“Incentives have tight rules around them,” he said, “with measures for return on investment.” Julie Carroll, national director of purchasing and industry relations for WorldTravel Meetings & Incentives, in Chicago, said that some corporate clients have cut back slightly on the length of trips. But she attributed the tighter measures as much or more to corporate cost-cutting as to SOX.
“Even prior to the act,” Carroll said, “corporations were addressing a more strategic and controlled environment for meetings management.”
Although SOX most directly affects corporate planners and their companies, meeting vendors also are feeling it, according to Julia O’Connor, president of Trade Show Training, a trade show marketing consulting company based in Richmond, Va.
O’Connor said she knows of meeting planners for two large companies who are now discussing with their respective finance managers the format by which vendors must submit invoices. Vendors may face the burden of devising different invoices and reporting procedures detailing their charges — in different accounting software — for different companies.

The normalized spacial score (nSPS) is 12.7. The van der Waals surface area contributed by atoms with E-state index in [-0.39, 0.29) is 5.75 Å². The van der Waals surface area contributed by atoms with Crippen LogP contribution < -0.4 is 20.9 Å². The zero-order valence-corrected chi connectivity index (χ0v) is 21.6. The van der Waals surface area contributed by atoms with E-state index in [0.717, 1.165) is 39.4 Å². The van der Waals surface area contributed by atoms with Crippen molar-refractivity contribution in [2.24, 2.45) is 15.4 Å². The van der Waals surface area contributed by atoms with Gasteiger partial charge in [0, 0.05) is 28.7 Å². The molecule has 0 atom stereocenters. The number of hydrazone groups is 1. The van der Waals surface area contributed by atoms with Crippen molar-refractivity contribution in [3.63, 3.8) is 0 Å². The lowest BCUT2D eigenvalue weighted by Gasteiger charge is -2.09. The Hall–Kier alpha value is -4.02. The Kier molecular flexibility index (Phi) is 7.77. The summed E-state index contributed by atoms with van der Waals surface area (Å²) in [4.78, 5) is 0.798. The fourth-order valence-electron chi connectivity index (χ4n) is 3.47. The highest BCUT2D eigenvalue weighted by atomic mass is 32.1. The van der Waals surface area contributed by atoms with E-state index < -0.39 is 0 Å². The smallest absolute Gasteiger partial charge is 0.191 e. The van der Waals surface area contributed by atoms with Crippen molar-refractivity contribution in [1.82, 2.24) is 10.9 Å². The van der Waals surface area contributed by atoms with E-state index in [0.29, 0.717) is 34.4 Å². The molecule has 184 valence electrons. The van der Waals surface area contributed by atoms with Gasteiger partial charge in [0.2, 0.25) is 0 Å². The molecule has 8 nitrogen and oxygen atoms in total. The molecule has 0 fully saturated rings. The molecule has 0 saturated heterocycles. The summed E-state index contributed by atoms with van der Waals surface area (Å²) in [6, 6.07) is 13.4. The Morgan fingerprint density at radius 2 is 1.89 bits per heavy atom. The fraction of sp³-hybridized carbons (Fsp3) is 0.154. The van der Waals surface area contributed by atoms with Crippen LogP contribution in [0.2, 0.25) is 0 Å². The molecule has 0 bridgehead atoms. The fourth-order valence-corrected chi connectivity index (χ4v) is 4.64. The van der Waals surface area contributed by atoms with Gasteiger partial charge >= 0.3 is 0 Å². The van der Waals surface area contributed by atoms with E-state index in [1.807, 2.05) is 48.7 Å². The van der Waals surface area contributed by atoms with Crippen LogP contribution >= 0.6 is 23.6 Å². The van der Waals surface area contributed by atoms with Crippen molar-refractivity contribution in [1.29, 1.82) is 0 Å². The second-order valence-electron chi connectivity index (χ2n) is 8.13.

“If you’re a small company and not reporting in the customer’s system format, they may not be able to use you,” said O’Conner. “Planners are spending time with finance right now to find out what they have to do to keep smaller vendors.”
A sales manager for a large convention hotel, who asked not to be identified, said SOX puts more pressure on corporate finance managers to project revenues on solid claims of future business.
The rationale underlying the requirement, he said, is to prevent companies from borrowing money against future earnings that are, in effect, highly questionable.
“We’re trying to make the contracts airtight to minimize our risk,” he said. At his facility, the sales manager said that groups booking, say, eight years in advance of the meeting date could previously cancel by five years out and not pay any damages, based on the presumption that the hotel could easily resell the space.
Now, however, groups must pay 10 percent of the contract at signing. Additionally, they pay double the percentage that they would have otherwise paid for canceling at each specified time period prior to the meeting. “The relationship between for-profit hotel companies and not-for-profit associations is changing as a result of SOX,” he said. “And it is changing quickly.”
Contact Marshall Krantz at email@example.com.